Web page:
Another method of increasing exposure to SRS during training is by way of postgraduate “boot camps,” simulation-based learning and e-learning resources; all have shown promise in improving performance and in training residents in a time-sensitive manner.[
Several challenges arise when attempting to reform residency training with the above or other methods. Hesitance to include trainees in the treatment planning and delivery of SRS may hinge on fears of introducing new complications to patients from the involvement of nonindependent practitioners. However, a multicenter study demonstrated that resident involvement in the neurosurgical operating room was not a significant factor for postoperative complications in neurosurgery service and that much of the observed difference in postoperative complication rates was attributable to other confounding factors.[
Several limitations of our study merit discussion. First, because New York residency training programs were highly represented in our study, this may limit the generalizability of our findings to reflect more regional training practices. Second, our pre- and postcourse response rates of 50% and 48%, respectively, indicate the potential for response bias. It may be the case that respondents were composed of those most enthusiastic about SRS and thus were more likely to advocate for increased SRS training. However, this is not corroborated by the finding that 53% of respondents were not receiving formal SRS training. Rather, this indicated that the CME course captured a population of residents who lacked formal training in SRS which could benefit from educational sessions taught within this CME framework. Further, response rates of 50% are quite reasonable in most survey studies. Finally, this survey likely could not adequately capture those populations who are not interested in SRS or those who are pursuing SRS with adequate training outside of this CME course. This would require larger sample sizes to capture nationwide trends in SRS training. However, based on these initial findings from neurosurgery and radiation oncology residents, there is some indication that a discrepancy remains between enthusiasm for SRS and access to formal training. Future work with larger participant pools across multiple institutions is warranted to validate these findings within a greater scope. Results of these nationwide investigations may help advocate for increased SRS training and guide modifications to existing residency training.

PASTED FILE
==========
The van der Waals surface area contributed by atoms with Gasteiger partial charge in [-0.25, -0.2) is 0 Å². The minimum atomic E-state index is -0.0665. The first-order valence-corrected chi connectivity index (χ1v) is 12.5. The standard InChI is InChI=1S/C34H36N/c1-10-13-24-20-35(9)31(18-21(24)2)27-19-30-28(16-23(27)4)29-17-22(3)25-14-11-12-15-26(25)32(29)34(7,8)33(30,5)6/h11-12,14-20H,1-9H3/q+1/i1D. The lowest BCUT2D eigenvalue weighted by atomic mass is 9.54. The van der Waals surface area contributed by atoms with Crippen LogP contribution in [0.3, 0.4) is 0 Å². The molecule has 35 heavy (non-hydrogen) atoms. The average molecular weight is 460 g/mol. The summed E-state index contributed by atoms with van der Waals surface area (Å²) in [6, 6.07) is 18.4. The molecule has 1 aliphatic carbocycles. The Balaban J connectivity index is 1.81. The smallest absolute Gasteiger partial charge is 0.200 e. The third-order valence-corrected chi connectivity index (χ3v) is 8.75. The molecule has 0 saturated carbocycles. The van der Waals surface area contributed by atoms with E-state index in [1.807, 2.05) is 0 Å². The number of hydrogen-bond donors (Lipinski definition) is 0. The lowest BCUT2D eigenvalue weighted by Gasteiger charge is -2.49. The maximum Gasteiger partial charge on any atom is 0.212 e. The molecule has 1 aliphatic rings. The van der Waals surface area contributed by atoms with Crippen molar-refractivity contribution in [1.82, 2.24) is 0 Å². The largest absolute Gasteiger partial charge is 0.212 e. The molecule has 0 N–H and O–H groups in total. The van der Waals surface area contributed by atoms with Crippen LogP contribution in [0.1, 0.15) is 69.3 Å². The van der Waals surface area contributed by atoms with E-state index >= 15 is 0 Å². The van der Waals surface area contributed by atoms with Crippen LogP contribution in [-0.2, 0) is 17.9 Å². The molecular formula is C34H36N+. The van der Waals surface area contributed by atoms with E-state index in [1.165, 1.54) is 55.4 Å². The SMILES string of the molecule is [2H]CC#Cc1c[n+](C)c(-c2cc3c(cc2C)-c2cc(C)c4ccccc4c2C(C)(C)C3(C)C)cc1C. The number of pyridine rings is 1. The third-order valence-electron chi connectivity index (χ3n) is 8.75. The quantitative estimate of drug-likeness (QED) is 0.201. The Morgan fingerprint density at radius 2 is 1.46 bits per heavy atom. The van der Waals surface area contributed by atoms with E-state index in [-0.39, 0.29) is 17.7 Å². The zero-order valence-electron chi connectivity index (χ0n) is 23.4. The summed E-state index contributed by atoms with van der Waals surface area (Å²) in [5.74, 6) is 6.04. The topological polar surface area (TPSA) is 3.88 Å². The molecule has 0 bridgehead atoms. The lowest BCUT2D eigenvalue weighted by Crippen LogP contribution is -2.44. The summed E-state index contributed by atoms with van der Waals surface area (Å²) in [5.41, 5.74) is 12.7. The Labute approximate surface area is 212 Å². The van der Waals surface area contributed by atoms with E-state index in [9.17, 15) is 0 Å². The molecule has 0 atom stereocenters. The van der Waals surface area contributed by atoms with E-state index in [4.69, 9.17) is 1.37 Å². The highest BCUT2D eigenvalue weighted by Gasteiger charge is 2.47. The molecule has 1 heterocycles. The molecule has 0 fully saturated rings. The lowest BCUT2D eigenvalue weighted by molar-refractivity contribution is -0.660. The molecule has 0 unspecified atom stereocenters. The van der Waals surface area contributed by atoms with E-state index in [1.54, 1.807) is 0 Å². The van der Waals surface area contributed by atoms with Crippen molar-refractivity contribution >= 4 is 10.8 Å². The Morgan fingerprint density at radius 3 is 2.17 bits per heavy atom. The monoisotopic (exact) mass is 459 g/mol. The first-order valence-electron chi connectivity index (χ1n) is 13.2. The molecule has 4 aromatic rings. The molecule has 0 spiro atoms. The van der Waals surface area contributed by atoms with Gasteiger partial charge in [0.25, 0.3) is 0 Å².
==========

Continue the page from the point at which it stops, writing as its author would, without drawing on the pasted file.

SRS is an increasingly utilized technology in the management of a wide variety of clinical conditions. The results of this study indicate that while residents and practitioners express great enthusiasm for this emerging specialty, they also self-report deficiencies in their ability to recognize indications, perform treatment, and manage complications utilizing SRS techniques within an evidence-based framework. This discrepancy poses a hurdle in the ability to utilize SRS with improved safety and efficacy and suggests a need for residency training reform to incorporate increased, focused exposure to brain and spine SRS for neurosurgery and radiation oncology residents.
Patient’s consent not required as patients identity is not disclosed or compromised.
There are no conflicts of interest.
The authors wish to acknowledge the support of this program by Kristine Gagliardi and the Radiosurgery Society.